Did you know that around 3 million households are unable to pay their water bills? Or that a whopping 1 in 8 households think their bills are unaffordable? Known as being in ‘water poverty,’ the term to covers those who simply cannot afford the cost of their water services.
While many of us may have heard the term fuel poverty, water poverty is actually a bigger issue, with half a million more households effected compared to those who struggle to pay their heating bills. This is because under UK law, Water Companies are not allowed to switch off the water supply to domestic residences. Debt can therefore continue to rack up, with Water Companies able to take all the usual enforcement actions leading to further stress and additional costs.
In the UK, water bills average out at £415 a year, or £34.58 a month. Water companies charge in two different ways:
- Unmetered bills are calculated on a fixed charge and an additional charge decided upon by your home’s ‘rateable’ value. Your home’s rateable value is worked out based on how much your local authority deemed the rental value of your home to be in 1990.
- Metered bills are calculated by a fixed charge and an additional charge based upon the amount of water you actually use.
So, if you are on an unmetered supply you could be charged for more water than you actually use.
Those who have read the CIPHE’s manifesto <LINK TO MANIFESTO PAGE> will have noted the recommendation to ‘Tackle issues associated with poverty at source. Promote schemes to help the water poor, increase water efficiency in domestic properties and help the public cut down on water waste.’
The good news is that Ofwat - The economic regulator of the water sector in England and Wales – has announced massive investment programme to transform the water sector.
The body has revealed a spending package of £51bn for the next five years. A quarter of this, (around £13bn), will be dedicated to providing resilient services and a better environment in the face of a growing population and climate change.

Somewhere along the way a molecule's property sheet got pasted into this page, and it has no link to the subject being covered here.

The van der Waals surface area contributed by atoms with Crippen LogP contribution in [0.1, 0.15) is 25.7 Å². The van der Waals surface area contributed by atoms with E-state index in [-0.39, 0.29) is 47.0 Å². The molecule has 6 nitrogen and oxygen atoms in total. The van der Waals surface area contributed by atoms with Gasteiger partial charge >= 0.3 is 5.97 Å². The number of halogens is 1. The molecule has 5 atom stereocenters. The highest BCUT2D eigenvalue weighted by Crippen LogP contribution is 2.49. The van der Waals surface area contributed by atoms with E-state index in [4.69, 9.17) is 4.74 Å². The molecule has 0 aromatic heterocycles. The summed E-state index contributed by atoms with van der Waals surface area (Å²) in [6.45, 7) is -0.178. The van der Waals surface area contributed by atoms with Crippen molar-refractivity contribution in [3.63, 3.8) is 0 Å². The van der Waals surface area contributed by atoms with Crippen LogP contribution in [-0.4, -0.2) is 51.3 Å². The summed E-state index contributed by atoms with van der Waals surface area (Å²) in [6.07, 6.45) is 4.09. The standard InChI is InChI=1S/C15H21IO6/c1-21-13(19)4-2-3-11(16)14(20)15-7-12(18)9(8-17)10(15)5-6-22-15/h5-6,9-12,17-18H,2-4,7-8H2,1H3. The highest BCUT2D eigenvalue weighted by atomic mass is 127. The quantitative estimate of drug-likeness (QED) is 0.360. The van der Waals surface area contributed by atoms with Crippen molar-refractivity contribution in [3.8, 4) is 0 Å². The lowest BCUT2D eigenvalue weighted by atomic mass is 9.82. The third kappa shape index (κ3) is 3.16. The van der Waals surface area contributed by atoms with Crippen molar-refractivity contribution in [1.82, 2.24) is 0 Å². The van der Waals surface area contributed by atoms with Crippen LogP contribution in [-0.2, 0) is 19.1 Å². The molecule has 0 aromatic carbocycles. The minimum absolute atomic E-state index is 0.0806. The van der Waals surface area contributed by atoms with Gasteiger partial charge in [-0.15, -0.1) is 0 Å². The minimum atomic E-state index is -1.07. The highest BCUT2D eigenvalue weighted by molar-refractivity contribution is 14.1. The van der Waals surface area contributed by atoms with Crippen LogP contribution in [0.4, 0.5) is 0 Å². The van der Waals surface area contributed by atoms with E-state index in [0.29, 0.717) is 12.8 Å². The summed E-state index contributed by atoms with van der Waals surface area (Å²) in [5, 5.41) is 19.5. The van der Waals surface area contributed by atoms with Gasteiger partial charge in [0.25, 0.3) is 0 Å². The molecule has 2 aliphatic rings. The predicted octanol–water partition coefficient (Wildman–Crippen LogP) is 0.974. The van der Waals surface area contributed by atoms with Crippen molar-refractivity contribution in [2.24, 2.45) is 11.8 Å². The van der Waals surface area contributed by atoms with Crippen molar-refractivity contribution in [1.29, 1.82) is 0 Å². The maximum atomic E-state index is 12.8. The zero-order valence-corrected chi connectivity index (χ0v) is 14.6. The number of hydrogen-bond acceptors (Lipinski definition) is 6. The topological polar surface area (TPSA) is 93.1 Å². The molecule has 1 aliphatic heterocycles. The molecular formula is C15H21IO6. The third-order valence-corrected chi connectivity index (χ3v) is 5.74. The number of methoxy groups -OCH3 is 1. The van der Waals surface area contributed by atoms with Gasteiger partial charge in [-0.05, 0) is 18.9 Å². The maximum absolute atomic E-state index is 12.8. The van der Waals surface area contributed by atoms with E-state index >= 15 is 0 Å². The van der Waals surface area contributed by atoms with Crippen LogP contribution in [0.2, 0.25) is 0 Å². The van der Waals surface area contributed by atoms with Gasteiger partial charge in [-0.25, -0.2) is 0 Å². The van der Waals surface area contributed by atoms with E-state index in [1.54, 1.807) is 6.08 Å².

Customers will also see a reduction in average bills of around £50 before inflation. The regulator has secured this by demanding greater efficiency from the Water Companies, passing through lower financing costs and promoting more innovation.
Ofwat has set new levels of service so water companies transform their performance over the next five years. These include:
- Cutting leakage by 16% – saving enough water to meet the needs of everyone in Birmingham, Bristol, Cardiff, Leeds, Liverpool and Sheffield.
- Identifying and helping an additional two million customers who need extra support.
- Investing over £1 billion to protect communities at risk of flooding.
- Reducing pollution into rivers and streams by almost a third.
- Preparing for drier weather by providing £450 million to explore new water resources such as reservoirs or moving water from where there is lots to places with less.
- The £13bn of additional investment – equivalent to £6m every day for five years – will, among other things, see a new reservoir built in Hampshire and the construction of a pipeline connecting water supplies from North Lincolnshire to Essex.
- Allowing Thames Water to bid for up to an additional £480m to deliver improved service resilience. To access this, they will need to pass a series of tests and Thames’ investors will also need to provide substantial additional funding.
If you are falling into water poverty and need help paying your water bills there are several steps you can take.
- Talk to your Water Company and explain you are having trouble paying your bills. They have schemes in place to help financially vulnerable customers, with almost 700,000 receiving reductions on their water bills in 2019.
- If you are on a metered supply, you can cut water wastage to help lower your bills.
- If you are on an unmetered supply you can switch to a metered supply or appeal if you think your rateable value is too high.
- If you swap to a metered supply and your bills go up, you can ask to swap back to an unmetered supply within the first 12 months.